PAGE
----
The future is consistently hard to predict. It was a memorandum and Ukraine needed cash and from what I understand the nukes were too expensive to maintain or renovate as the Kremlin still actually had control over the launch codes or something like that.

Ultimately, the memorandum is certainly not a military alliance and despite Crimea and the war in Donbass (it is actually small on the map) Ukraine is still standing and is more or less being propped up by the US with training, a lot of diplomatic/economic assistance and now possibly lethal aide.

It's not like the US has abandoned Ukraine but it's hard to help those who don't help themselves much.
Твоя голова всегда в ответе за то, куда сядет твой зад.

Online Fraucha

  • Global Moderator
  • I live here
  • *
  • Thank You
  • -Given: 2662
  • -Receive: 4144
  • Posts: 6643
  • Gender: Male
  • I have equal disrespect for everyone.
    • Sundra-Tanakoh
Re: The Budapest Memorandum Revisited
« Reply #6 on: 13:30 11-Oct-2017 »
Canada is helping a lot also.

Peace is the failure of the military to convince the government that it can and should kick its enemies ass.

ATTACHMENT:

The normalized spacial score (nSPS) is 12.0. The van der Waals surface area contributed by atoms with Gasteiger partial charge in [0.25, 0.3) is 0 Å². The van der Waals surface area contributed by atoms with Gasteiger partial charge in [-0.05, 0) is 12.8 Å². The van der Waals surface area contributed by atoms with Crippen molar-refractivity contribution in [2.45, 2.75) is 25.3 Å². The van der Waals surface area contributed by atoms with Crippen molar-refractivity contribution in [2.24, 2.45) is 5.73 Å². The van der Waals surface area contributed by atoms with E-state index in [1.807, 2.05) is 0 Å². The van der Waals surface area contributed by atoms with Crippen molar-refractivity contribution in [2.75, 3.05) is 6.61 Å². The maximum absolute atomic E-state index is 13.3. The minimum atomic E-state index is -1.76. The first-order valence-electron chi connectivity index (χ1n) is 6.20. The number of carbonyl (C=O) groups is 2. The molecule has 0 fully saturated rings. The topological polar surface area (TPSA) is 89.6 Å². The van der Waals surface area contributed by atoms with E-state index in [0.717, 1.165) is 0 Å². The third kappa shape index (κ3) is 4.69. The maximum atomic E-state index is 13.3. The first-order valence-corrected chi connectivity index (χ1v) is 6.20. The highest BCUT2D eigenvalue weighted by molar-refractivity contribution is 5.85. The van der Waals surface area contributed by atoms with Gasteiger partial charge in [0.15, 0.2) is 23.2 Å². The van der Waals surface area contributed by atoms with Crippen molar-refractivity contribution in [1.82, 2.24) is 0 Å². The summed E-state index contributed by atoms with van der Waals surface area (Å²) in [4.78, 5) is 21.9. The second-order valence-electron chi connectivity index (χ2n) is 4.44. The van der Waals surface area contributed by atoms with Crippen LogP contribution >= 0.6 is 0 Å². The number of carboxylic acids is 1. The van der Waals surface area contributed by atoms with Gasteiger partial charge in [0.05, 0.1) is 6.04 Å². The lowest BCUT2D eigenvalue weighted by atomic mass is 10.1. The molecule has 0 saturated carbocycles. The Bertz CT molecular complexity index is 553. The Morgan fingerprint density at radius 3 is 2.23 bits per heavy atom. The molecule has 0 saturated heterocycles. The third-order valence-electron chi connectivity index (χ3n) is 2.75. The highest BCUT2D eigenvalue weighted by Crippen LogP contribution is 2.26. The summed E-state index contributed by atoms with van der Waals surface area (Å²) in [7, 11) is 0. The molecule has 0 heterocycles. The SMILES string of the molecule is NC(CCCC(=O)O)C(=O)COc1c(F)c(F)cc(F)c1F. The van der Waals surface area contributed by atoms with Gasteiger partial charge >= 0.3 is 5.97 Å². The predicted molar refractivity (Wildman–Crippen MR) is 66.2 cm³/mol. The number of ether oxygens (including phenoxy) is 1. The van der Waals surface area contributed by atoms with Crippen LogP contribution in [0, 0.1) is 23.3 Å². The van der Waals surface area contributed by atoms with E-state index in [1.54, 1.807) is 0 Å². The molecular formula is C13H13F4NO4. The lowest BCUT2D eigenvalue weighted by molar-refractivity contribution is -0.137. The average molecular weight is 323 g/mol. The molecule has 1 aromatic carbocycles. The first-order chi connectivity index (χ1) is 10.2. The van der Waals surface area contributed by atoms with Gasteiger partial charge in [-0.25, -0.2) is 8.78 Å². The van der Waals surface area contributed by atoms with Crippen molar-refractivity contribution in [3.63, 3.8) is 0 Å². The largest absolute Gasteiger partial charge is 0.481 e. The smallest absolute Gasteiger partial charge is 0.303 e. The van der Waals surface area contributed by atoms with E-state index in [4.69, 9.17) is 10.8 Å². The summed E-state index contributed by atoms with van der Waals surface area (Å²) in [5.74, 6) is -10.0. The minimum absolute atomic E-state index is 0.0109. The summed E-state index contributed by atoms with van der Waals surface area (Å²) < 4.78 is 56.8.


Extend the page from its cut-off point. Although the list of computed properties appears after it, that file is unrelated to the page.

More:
Offline kyivkpic

  • I live here
  • *****
  • Thank You
  • -Given: 1443
  • -Receive: 1360
  • Posts: 2103
  • Gender: Male
Re: The Budapest Memorandum Revisited
« Reply #7 on: 14:40 11-Oct-2017 »
You are not allowed to view links. Register or Login
Canada is helping a lot also.

F#%k Canada
Твоя голова всегда в ответе за то, куда сядет твой зад.

Online julienp

  • Expat XO
  • ****
  • Thank You
  • -Given: 56
  • -Receive: 231
  • Posts: 322
Re: The Budapest Memorandum Revisited
« Reply #8 on: 19:07 11-Oct-2017 »
You are not allowed to view links. Register or Login
You are not allowed to view links. Register or Login
Canada is helping a lot also.
F#%k Canada
That's constructive

Online Tnic

  • My own TITLE? omg, omg, omg.....
  • Vip Lounge member
  • I live here
  • ***
  • Thank You
  • -Given: 3124
  • -Receive: 1353
  • Posts: 3163
  • Gender: Male
  • Gainfully unemployed
Re: The Budapest Memorandum Revisited
« Reply #9 on: 19:37 11-Oct-2017 »
You are not allowed to view links. Register or Login
You are not allowed to view links. Register or Login
You are not allowed to view links. Register or Login
Canada is helping a lot also.
F#%k Canada
That's constructive
That's our Fraucha.  Deal with it.   :D
If you didn't come here to be insulted where do you usually go?

Offline kyivkpic

  • I live here
  • *****
  • Thank You
  • -Given: 1443
  • -Receive: 1360
  • Posts: 2103
  • Gender: Male
Re: The Budapest Memorandum Revisited
« Reply #10 on: 22:01 11-Oct-2017 »
You are not allowed to view links. Register or Login
You are not allowed to view links. Register or Login
You are not allowed to view links. Register or Login
You are not allowed to view links. Register or Login
Canada is helping a lot also.
F#%k Canada
That's constructive
That's our Fraucha.  Deal with it.   :D

Sorry, I had a South Park moment.
Твоя голова всегда в ответе за то, куда сядет твой зад.